- The crackers will be completely dry and crispy when done. There should be no moisture of 'chewiness'. Allow to cool before sealing in glass containers. These will keep for at least a month or two, although even when I make double batches around here, they're gone in a couple of weeks.
Saturday, November 7, 2009
War in the Country - Part One
There's a war in the country, according to Thomas Pawlick. He's an author and journalist who says the family farm is under siege from corporate agriculture, government policy and indifferent urbanites. At stake is the quality of our food and the foundation of life in rural Canada. We went to visit Thomas Pawlick at his farm in Eastern Ontario to talk about his new book, The War In The Country and dropped in on a couple of farms that represent a new face and new hope for family farming.
War in the Country - Part Two
We continued our conversation with Thomas Pawlick, author of the War in the Country ... a book about the decline of family farms and rural Canada. We spoke with him on his farm in Marlbank, Ontario.
War in the Country - Pellerin
Well, Laurent Pellerin has been listening to our discussion of the family farm and rural Canada. He's a hog farmer near Trois Rivieres, Quebec. He's also the president of the Canadian Federation of Agriculture and in that capacity, he represents the interests of factory farms and small family farmers alike. He joined us from Ottawa.
Friday, November 6, 2009
- Grain-free carrot muffin
- Organic, real Earl Grey tea with raw, organic cream and a teensy bit of raw, organic honey
- The muffins are made without grains, just a very small amount of coconut flour.
- The muffins also have all sorts of healthy fats from the organic, extra virgin coconut oil, the ghee, the soaked and dehydrated, organic walnuts (the soaking removes anti-nutrients that interfere with digestion of the raw nut), and the pastured eggs.
- The 'cream cheese' topping is made with homemade yoghurt which is high in beneficial, probiotic bacteria.
- The organic Earl Grey tea is high in antioxidants and studies have shown that it's actually good for the our lub-dub hearts, but more importantly, it tastes divine. The raw cream is just my way of saying "I love you". Make sure to check your Earl Grey tea for real Bergamot oil. Cheaper teas offer 'flavouring' instead of the real deal.
- A cup of tea and a little muffin after a fall walk in the woods fills my soul with gratitude for the abundance in my life.
- 1/2 cup coconut flour
- 1/2 teaspoon sea salt
- 1/2 teaspoon baking soda
- 2 heaping teaspoons cinnamon
- 3/4 teaspoon nutmeg
- 1/2 teaspoon dry or 1 teaspoon fresh ginger
- 6 large eggs
- 1/4 cup extra virgin coconut oil
- 1/4 cup ghee (or softened butter)
- 2 tablespoons vanilla
- 1/4-1/2 cup maple syrup
- 2 cups grated carrots
- 1/2 -3/4 cup soaked and dehydrated walnuts
- 1/2 cup raisins or dates
- Sift the coconut flour into a large bowl. Stir in all of the other dry ingredients.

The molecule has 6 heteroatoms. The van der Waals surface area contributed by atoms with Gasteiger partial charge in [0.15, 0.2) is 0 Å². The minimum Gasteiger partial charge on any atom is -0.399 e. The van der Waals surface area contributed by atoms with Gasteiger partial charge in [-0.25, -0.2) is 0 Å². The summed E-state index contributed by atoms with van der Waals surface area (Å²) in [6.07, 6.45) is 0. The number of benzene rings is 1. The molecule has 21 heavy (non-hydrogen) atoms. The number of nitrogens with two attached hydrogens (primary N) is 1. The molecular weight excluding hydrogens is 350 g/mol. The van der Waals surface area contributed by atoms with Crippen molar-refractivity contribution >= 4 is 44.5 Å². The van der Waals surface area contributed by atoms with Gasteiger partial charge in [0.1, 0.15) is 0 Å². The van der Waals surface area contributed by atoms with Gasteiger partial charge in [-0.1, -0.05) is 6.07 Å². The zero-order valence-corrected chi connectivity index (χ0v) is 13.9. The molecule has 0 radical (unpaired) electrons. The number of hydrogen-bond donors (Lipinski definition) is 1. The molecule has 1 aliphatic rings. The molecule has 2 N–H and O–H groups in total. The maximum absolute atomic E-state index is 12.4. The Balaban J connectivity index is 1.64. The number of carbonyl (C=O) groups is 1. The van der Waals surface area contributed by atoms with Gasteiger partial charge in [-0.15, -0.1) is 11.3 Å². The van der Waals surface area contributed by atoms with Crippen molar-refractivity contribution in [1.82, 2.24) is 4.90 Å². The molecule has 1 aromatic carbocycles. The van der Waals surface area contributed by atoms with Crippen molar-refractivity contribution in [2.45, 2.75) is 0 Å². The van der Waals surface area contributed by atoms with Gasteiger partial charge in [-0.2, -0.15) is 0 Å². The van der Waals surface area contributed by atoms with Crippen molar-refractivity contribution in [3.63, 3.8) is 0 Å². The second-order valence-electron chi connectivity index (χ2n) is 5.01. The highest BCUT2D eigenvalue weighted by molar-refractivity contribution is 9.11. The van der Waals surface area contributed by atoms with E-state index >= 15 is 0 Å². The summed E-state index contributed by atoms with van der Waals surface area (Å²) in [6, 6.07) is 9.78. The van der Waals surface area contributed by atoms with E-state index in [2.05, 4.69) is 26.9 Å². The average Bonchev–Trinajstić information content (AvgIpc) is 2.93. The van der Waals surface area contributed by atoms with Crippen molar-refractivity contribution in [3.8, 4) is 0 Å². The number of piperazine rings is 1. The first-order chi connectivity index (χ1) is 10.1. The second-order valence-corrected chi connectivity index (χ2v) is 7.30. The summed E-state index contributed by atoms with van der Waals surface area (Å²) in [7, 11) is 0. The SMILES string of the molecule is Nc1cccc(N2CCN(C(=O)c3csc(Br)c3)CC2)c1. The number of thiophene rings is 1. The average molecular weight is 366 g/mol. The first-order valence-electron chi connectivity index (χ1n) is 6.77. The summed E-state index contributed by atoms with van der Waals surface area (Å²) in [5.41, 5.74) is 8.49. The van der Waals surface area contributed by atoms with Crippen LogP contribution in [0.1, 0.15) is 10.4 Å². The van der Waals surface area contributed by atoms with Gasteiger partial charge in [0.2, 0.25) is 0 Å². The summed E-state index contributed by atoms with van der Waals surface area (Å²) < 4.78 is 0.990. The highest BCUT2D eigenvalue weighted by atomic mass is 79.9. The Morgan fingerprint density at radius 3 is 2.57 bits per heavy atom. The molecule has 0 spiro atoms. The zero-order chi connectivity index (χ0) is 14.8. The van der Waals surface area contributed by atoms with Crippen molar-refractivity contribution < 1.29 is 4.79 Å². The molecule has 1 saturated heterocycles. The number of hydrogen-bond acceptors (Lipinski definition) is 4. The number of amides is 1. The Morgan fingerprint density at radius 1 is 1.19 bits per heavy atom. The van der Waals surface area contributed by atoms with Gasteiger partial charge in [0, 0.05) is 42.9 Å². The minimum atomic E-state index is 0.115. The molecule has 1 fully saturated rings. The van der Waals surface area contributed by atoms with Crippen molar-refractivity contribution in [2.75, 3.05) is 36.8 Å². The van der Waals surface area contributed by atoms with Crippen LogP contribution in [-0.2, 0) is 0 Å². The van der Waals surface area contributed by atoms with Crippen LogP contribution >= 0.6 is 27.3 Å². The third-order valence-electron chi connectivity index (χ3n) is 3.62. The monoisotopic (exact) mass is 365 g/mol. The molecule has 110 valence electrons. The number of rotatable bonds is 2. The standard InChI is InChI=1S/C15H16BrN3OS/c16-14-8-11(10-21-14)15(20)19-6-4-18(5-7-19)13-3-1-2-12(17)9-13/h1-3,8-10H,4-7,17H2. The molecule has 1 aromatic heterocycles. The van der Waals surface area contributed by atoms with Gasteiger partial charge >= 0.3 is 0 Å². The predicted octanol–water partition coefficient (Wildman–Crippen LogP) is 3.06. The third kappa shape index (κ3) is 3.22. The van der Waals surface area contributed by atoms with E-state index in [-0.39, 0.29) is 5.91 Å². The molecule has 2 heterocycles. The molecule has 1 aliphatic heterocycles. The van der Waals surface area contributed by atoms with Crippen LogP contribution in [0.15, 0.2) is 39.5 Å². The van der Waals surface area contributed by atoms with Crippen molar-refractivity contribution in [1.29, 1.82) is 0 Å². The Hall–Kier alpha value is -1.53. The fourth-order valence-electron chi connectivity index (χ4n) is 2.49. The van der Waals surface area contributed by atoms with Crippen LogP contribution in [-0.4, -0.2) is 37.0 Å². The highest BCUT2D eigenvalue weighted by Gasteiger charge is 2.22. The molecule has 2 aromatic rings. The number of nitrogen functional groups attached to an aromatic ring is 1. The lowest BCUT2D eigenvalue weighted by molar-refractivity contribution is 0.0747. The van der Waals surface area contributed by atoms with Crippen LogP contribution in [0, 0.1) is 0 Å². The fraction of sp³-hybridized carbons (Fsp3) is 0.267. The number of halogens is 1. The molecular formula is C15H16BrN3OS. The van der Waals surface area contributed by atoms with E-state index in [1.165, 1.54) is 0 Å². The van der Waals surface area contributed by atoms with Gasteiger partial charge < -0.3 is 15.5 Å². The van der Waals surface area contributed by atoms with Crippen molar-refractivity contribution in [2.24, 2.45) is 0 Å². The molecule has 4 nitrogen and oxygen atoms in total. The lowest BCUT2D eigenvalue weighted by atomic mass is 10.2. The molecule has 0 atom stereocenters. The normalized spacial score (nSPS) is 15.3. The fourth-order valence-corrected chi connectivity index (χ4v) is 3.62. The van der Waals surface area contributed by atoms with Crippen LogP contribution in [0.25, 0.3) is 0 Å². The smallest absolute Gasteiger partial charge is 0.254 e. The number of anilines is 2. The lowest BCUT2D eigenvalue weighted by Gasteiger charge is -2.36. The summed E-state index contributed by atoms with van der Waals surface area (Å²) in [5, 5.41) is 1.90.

- Blend the eggs, oil, ghee, maple syrup, and vanilla in a blender until well mixed.
- Pour the wet ingredients into the dry, stir until mixed.
- Stir in carrots, nuts, and dried fruit.
- I prefer to use unbleached, parchment paper type muffin papers, but if you are placing your muffins directly in the muffin tin, grease first with ghee or coconut oil.
- Bake at 350 for 10-12 minutes, depending on the size of your tin. Makes 2 dozen muffins.
- You can easily split this recipe in half if you would like to make less. These muffins freeze very well in case, like me, you relish the ability to just grab a few out of the freezer whenever company may show up (or you just decide you deserve one).
Thursday, November 5, 2009
- If you're interested in learning more about the factual science about what our bodies require for health and how we got so far off the mark with our public health policies, I highly (highly!) recommend Gary Taubes book, "Good Calories, Bad Calories". Gary Taubes is genius (I might just have a wee little crush on his brain...shhhh...).
- Lierre Keith's book, "The Vegetarian Myth", is a brilliant look into the environmental, ethical, and health implications of eating a vegetarian/vegan diet. More than that; however, Lierre's book allows the reader an intimate look at a wounded world, hungry for her grasslands and woodlands, swamps and forests. Earth has been stripped of her complex ecosystems in order to grow mono-crops of GMO grain and legumes. "The Vegetarian Myth" is a profound, life-changing read and, I say, it should be mandatory reading for all those intent on saving the world by filling their plates with grains. This book is amazing. Amazing!
Friday, October 30, 2009
Tuesday, October 27, 2009
- "Unhealthy Vegetable Oils? Does the Food Industry Ignore Science Regarding Polyunsaturated Oils? Implications for Cancer, Heart Disease" by CJ Puotinen
- Vegetable margarines claiming they're hydrogenation-free have a new little trick up their sleeve. Allow Frank Cooper to introduce you to "Interesterification - The Dangerous Replacement for Trans Fats"
- The brilliant Gary Taubes writer for "Science" and independent investigative journalist on "The Soft Science of Dietary Fats"